Still, the major players remain the same (see chart on page 6), and are looking at creative ways to drum up revenue and redefine the business. Until now, syndicates have been inextricably tied to print media, but many recent innovations are beginning to build on that relationship. Unable to generate advertising? Barter. Newspapers outmoded? Deliver cartoons to cell phones. Undaunted, there are even some new syndicates that see the current flux not as a deterrent, but as an opportunity to get into the game.

The Way Things Work.

Traditionally, newspaper syndication went like this: newspapers acquired a property (be it a comic, column, or puzzle), put it under an exclusive contract, and split the net with the author 50/50. In the case of Miss Manners, written by Judith Martin (one of Hendin’s long-term clients) and syndicated by United Feature Syndicate (the syndication arm of United Media), Martin now owns all of her content. This wasn’t always the case. Over the last 15-20 years ownership has shifted from the syndicates to the writers themselves. Whereas many syndicates used to have a blanket copyright, now the syndicate is often listed as a distributor.

Every week, Martin writes a Miss Manners column for the Microsoft network (on an exclusive basis, not to be syndicated), and three for UFS which are syndicated into about 250 newspapers. Martin holds all of the non-syndication rights, including all electronic rights, except for the e-rights to online newspapers which remain with the syndicate. She has written eleven Miss Manners books, most recently an updated version of MISS MANNERS’ GUIDE TO EXCRUCIATINGLY CORRECT BEHAVIOR (WW Norton, April 2005). Syndicates with publishing divisions (e.g. Andrews McMeel) usually have first option for book deals, but – as with everything in the new order – it depends.

The contracts differ for each creator, but in general, the relationship between syndicate and creator remains the same – creators produce and syndicates manage and promote (and on a dwindling basis, edit) the work. John McMeel, Chairman & Founder of Andrews McMeel’s Universal Press Syndicate, refers to his company as a “talent provider” managing the content, and exploring new arenas for syndication beyond newspapers such as online and mobile carriers.

Randy Cohen, who writes The Ethicist, a weekly column for the NY Times Magazine, is currently syndicated into 48 papers. Officially a freelance writer for the NYT, Cohen owns the rights to his work. “Since I’m freelance, I’m free to take the column anywhere,” he said (provided that it appears in the NYT first – syndicated papers can run the article either simultaneously or anytime after the fact).

Cohen was syndicated through the New York Times Syndicate for about three or four years before switching over to Universal two years ago. “For me, it was how effectively and aggressively they’d go out and sell the column,” Cohen said. “Syndication money is free money – I mean, it’s nice that a check comes in, but it’s not exactly lifestyle changing. It’s more about the audience building.”

With approximately 1.67 million people reading the Sunday NYT every week alone, there’s a fair amount of familiarity with both The Ethicist as a brand (which is owned by the NYT) and Cohen himself. In 2002, when Doubleday published Cohen’s THE GOOD, THE BAD & THE DIFFERENCE : HOW TO TELL THE RIGHT FROM WRONG IN EVERYDAY SITUATIONS, Cohen’s alter ego was prominently displayed.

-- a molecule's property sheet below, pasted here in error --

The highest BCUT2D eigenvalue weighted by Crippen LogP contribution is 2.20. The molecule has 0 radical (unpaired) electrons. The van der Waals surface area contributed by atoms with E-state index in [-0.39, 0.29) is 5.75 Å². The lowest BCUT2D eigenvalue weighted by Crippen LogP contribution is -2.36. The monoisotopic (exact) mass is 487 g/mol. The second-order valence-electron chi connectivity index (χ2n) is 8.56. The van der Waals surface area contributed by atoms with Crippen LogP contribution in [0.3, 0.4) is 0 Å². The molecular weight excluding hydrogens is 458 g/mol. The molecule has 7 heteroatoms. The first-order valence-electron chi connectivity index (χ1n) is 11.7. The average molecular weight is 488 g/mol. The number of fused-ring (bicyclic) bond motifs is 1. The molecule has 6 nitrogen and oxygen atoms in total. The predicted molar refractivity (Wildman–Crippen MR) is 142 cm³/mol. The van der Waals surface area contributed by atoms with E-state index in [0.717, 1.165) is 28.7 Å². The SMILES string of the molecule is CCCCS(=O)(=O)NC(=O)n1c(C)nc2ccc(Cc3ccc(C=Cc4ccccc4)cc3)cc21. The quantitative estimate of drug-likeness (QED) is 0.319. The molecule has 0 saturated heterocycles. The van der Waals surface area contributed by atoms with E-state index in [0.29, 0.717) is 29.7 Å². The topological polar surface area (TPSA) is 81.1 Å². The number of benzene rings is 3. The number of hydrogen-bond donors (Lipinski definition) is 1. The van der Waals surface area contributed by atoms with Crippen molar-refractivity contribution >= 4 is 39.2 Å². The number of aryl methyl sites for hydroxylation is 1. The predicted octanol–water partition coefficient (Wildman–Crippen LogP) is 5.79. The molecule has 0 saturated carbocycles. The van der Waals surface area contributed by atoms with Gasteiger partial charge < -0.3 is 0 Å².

Cohen said the most he makes off of a single syndicated piece is (maybe) a couple hundred dollars a week, but that some pieces bring in as little as $10 (depending on circulation). Universal compiles the money each month and then cuts a single check. “At the end of the year I could maybe buy an economy car,” Cohen said. “A nice economy car, but still.”

David Hendin said that for lesser known syndicated columnists, and especially cartoonists, the take is even less. “A lot of cartoonists’ total salaries [including syndication] are in the $50K a year range,” he said.
“The funny thing about the 50/50 price split is that it’s a real anachronism,” Cohen said. “When distribution was a daunting task it made sense, but now I can e-mail cc 48 people…Today syndicates get 50% because historically they’ve gotten 50%.”

Increasing automation has caused some new syndicates to pop up, despite purported syndication stagnation. Dan Calbrese, Editor-in-Chief of the North Star Writers Group a small business that started last fall, said that internet technology makes it much easier to distribute to newspapers nationwide than it would have been 10 or 15 years ago. “We can get material in front of 4,000 editors in a matter of minutes with virtually no distribution cost,” Calabrese said. “So the initial investment is not daunting.” As for newspapers cutting back and putting content online, North Star saw the shift as an opportunity, providing they could be costcompetitive. “Our lowest per-item rate is only $8, and we charge that for all papers [with a circulation] under 60,000,” he said (North Star also adheres to the traditional 50/50 split). So far, the most receptive papers have been community weeklies who want opinion pieces but can’t afford staff columnists. In addition, North Star provides intensive editorial support, a department that many of the larger syndicates downsized as they cut back.

Apart from writers like Cohen (who writes for a major paper, and is subsequently syndicated), and Martin (who writes directly for a syndicate) some content providers cut out syndicates entirely, and go straight to newspapers and other outlets as well. Last year, Newmarket Press inked a deal with the NY Daily News to syndicate the Sudoku puzzles from their bestselling BIG BOOK OF SUDOKU series.